Since the release of Back to the Future in 1985, the public has been eagerly awaiting the possibility of flying cars. A mainstay of science fiction and even teased by reputable magazines like Popular Science, the idea of personal flight for grocery shopping or commuting to work has tantalized consumers and led many manufacturers to investigate the feasibility of the tech. While it looks like the average driver will have to wait a little longer, at least one car-focused company is incorporating personal flying vehicles into their business model.
Ride-sharing app giant Uber has been in a somewhat precarious position lately. The company faces potentially massive profit losses after losing the legal battle to continue operating in London. A second legal proceeding is ongoing in Brazil, though the company is faring comparatively better after an intense advertising campaign within the country ahead of a vote that would place more stringent licensing requirements for their drivers. Still, Uber continues to persevere and revealed this week that by 2020 they intend to begin tests of an all-new high tech solution for city travel.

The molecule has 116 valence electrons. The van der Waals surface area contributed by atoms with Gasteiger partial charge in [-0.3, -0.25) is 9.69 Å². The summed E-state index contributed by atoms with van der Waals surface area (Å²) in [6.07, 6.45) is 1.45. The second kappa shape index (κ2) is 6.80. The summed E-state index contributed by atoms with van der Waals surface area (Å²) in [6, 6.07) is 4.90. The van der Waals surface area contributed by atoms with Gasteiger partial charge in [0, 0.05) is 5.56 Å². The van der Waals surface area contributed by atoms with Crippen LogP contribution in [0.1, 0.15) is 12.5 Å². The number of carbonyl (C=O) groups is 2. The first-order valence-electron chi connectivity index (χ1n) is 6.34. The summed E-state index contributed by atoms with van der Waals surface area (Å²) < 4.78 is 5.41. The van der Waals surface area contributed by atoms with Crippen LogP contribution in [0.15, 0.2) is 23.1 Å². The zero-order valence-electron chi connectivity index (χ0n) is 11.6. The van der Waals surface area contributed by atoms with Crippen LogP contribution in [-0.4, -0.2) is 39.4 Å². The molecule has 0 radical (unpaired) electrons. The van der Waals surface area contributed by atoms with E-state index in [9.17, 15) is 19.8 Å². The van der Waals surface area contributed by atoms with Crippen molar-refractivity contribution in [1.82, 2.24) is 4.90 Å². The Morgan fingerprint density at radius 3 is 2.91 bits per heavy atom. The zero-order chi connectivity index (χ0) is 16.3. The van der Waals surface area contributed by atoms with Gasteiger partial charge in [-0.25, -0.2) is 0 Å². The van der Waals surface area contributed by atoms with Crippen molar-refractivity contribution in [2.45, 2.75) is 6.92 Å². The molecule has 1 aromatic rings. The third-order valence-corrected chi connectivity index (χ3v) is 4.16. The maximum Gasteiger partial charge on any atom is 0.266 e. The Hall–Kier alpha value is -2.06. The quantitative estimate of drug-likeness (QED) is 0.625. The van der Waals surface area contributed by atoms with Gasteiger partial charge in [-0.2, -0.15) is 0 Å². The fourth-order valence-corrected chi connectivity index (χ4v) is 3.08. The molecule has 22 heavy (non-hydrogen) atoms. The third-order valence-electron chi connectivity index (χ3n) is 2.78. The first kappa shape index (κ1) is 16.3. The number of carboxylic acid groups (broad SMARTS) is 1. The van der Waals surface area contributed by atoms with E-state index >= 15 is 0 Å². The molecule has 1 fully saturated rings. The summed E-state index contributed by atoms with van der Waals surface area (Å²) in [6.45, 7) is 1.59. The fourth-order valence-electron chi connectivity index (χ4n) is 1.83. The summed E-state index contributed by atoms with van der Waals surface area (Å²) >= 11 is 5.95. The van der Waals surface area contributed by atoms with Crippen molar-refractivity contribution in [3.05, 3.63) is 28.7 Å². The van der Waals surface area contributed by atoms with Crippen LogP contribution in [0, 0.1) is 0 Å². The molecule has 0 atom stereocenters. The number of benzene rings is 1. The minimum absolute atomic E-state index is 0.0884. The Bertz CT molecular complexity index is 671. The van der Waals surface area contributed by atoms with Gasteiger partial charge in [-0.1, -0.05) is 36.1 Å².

Called UberAir, the project was realized thanks to a partnership with NASA to produce flying taxis with a viable pricing model similar to what customers already pay for standard road trips. Initially called “Uber Elevate” and scheduled for a 2016 release, the name change also brings with it a change to schedule, with the program set to appear in at least Los Angeles for testing by 2020, though the company has also indicated that Dallas and Dubai will also participate in the testing phase. The company’s ultimate plan is to have the tech fully operational by 2023.
While the craft will initially use pilots out of safety concerns, the taxis are actually being developed to be fully autonomous. NASA isn’t the company’s only partner either, as the taxis were developed in cooperation with Mooney and Bell Helicopter, Pipistrel Aircraft, Aurora Flight Sciences, and Embraer. The planned taxis are entirely electric, making them perfect for the environmentally -taxing cities they will be employed. They work via Distributed Electric Propulsion, which powers the small rotors that keep the craft airborne. The taxis, like helicopters, take off and land vertically, though Uber reported that overall they are quieter, safer, and more eco-friendly. As expected, the new craft will be introduced alongside a new mobile app, though the experience is intended to be as simple and straightforward as booking a car with Uber is currently.